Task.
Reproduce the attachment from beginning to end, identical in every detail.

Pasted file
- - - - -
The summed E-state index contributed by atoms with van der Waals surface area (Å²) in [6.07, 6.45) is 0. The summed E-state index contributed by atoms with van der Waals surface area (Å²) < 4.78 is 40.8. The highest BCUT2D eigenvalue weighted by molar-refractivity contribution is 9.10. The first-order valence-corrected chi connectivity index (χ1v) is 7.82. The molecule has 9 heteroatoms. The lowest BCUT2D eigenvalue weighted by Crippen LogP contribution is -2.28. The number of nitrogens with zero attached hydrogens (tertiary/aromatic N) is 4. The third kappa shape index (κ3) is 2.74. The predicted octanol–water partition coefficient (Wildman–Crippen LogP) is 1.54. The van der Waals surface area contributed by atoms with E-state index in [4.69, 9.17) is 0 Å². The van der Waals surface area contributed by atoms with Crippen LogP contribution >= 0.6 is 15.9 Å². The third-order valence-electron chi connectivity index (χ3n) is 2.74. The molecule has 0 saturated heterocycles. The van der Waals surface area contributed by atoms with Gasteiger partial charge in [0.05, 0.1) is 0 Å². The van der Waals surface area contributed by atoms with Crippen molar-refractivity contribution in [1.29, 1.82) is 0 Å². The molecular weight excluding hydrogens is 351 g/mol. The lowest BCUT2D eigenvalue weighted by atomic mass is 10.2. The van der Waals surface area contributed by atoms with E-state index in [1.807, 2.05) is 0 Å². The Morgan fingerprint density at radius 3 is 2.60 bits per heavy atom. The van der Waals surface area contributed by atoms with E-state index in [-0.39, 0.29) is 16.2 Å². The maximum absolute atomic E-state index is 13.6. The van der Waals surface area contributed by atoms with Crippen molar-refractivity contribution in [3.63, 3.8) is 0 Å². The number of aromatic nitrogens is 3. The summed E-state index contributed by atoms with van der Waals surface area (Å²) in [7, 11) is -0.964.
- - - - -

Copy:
The summed E-state index contributed by atoms with van der Waals surface area (Å²) in [6.07, 6.45) is 0. The summed E-state index contributed by atoms with van der Waals surface area (Å²) < 4.78 is 40.8. The highest BCUT2D eigenvalue weighted by molar-refractivity contribution is 9.10. The first-order valence-corrected chi connectivity index (χ1v) is 7.82. The molecule has 9 heteroatoms. The lowest BCUT2D eigenvalue weighted by Crippen LogP contribution is -2.28. The number of nitrogens with zero attached hydrogens (tertiary/aromatic N) is 4. The third kappa shape index (κ3) is 2.74. The predicted octanol–water partition coefficient (Wildman–Crippen LogP) is 1.54. The van der Waals surface area contributed by atoms with E-state index in [4.69, 9.17) is 0 Å². The van der Waals surface area contributed by atoms with Crippen LogP contribution >= 0.6 is 15.9 Å². The third-order valence-electron chi connectivity index (χ3n) is 2.74. The molecule has 0 saturated heterocycles. The van der Waals surface area contributed by atoms with Gasteiger partial charge in [0.05, 0.1) is 0 Å². The van der Waals surface area contributed by atoms with Crippen molar-refractivity contribution in [1.29, 1.82) is 0 Å². The molecular weight excluding hydrogens is 351 g/mol. The lowest BCUT2D eigenvalue weighted by atomic mass is 10.2. The van der Waals surface area contributed by atoms with E-state index in [1.807, 2.05) is 0 Å². The Morgan fingerprint density at radius 3 is 2.60 bits per heavy atom. The van der Waals surface area contributed by atoms with E-state index in [-0.39, 0.29) is 16.2 Å². The maximum absolute atomic E-state index is 13.6. The van der Waals surface area contributed by atoms with Crippen molar-refractivity contribution in [3.63, 3.8) is 0 Å². The number of aromatic nitrogens is 3. The summed E-state index contributed by atoms with van der Waals surface area (Å²) in [7, 11) is -0.964.